Working in the field of Audio alongside musicians, audio quality and fidelity is of utmost importance, especially when dealing with lossy-codecs and streaming services. Recently, I’ve been talking to several people about Spotify, it’s settings and overall audio quality. What I found was in general, there was a lack of knowledge in the fact that Spotify does a couple of things to try and make your listening experience better, and more enjoyable – which may not always be the best option for sound quality. So I decided to write this quick little guide. I will go through a few settings without being technical – that is, no numbers, plain english, but if you want to skip the boring bits, here’s the summary:
- ALWAYS use the VERY HIGH setting for Music Quality – both Download and Streaming
- If you want to hear all tracks at similar levels, under Music Quality, switch Normalize Volume to On, and set its option Quiet. This is the least invasive setting. The only side effect is you’ll need to turn up your speaker volume a little more than normal.
- If you want to hear the tracks with full, complete and unchanged dynamics as they were originally intended, switch Normalize Volume to Off
Subscribe for Premium Options:
Firstly, I highly recommend that you subscribe to Spotify. Not only does this mean that money will flow to the artists, but it also allows you to unlock the Music Quality and Normalize Volume options, as well as the ability to download and cache your music for later. This is obviously advantageous when going offline (eg flight or out of reception area) and you still need access to your music.
You should go to your settings page by clicking on the gear icon from your Spotify Homepage (in the top right hand corner). There are two options we need to look at. Firstly is the Music Quality option. This sets the amount of data Spotify will use, and this directly relates to the quality. When you change this to Very High, the song will be pretty much transparent to the original audio file. If you don’t have premium, setting this to High will still be quite reasonable. What difference will it make? The easiest and most general way to describe that there will be a clarity and smoothness in the higher frequencies.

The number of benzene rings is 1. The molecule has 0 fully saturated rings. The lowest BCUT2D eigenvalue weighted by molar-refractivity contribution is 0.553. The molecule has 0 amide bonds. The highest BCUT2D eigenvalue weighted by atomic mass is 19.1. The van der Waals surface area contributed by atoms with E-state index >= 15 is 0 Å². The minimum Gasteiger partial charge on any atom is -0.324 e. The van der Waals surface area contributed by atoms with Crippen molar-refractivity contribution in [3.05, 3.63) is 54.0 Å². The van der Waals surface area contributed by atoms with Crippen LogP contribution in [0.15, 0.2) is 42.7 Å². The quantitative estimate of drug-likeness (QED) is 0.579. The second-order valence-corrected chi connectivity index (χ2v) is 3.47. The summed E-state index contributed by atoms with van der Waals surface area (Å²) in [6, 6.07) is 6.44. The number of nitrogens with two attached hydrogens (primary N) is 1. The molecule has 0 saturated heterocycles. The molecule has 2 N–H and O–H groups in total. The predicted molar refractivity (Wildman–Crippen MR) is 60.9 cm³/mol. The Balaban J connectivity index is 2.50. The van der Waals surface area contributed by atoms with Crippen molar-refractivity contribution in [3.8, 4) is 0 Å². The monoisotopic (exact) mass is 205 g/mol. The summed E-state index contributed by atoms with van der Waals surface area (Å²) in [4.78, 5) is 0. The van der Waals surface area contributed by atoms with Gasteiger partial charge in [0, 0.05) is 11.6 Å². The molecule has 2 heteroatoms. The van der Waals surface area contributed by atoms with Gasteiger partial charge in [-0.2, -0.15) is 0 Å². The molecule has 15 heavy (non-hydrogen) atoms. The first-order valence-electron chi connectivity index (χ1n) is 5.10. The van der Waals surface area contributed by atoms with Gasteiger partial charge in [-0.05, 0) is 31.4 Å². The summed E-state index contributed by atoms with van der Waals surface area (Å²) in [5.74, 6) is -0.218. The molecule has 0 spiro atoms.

If you do download, make sure you have set the download option to Very High. This will cache the same data rate as the streaming option, giving you the best quality.
The second, and possible the most important setting in Spotify relates to how it plays back different tracks’ loudness. Normalize Volume is this setting. Spotify does this on the fly, and will transparently alter the volume of the track it is playing, to try and match it to the track’s loudness before, and after – giving you a great experience without having to continually turn the music up and down. For the most part, this will work pretty well. Again however, there are times where this can completely destroy a piece of audio.
The problem here is that when we listen to music that has a massive dynamic range, Spotify can’t deal with it very well and can actually create distortion that isn’t present in the original audio. A typical example of this is found when listening to Classical music. Spotify, in its standard settings for Volume Normalization (On and Normal) will actually turn up, and dynamically limit some music.
|Normalize Volume Level||Spotify’s Explanation||My Explanation||Sound Impact Potential|
|Loud||Handy for when you’re in a noisy environment (I’m guessing they are saying in a car, or on a bus)||Spotify will apply heavy dynamic control to some tracks, with a Very High chance of distortion on loud passages in highly dynamic material||VERY, VERY HIGH|
|Normal||This is the default setting.||A Moderate amount of dynamic control still takes place. A relatively high chance of distortion on loud passages||HIGH|
|Quiet||This is best for when you’re in a quieter environment.||Very little chance of dynamic control and therefore distortion||LOW|
You can check out all the latest developments, and read the Spotify support page here
One last thing with regard to Audio Quality. If you want the best quality, you are usually better off taking a line out of your device (through the headphone jack), rather than using the convenience of Bluetooth. Bluetooth audio is based a different set of codecs, and your phone will transcode the supplied data stream from Spotify, and reduce this data even more. Some newer codecs a much more capable and transparent, but it still involves another set of data-reduction algorithms – which results in the photocopy of a photocopy scenario.
*Yes, I know I have used “z” for “s”, however – as Spotify is non-localised, Normalize has a “z” in the software.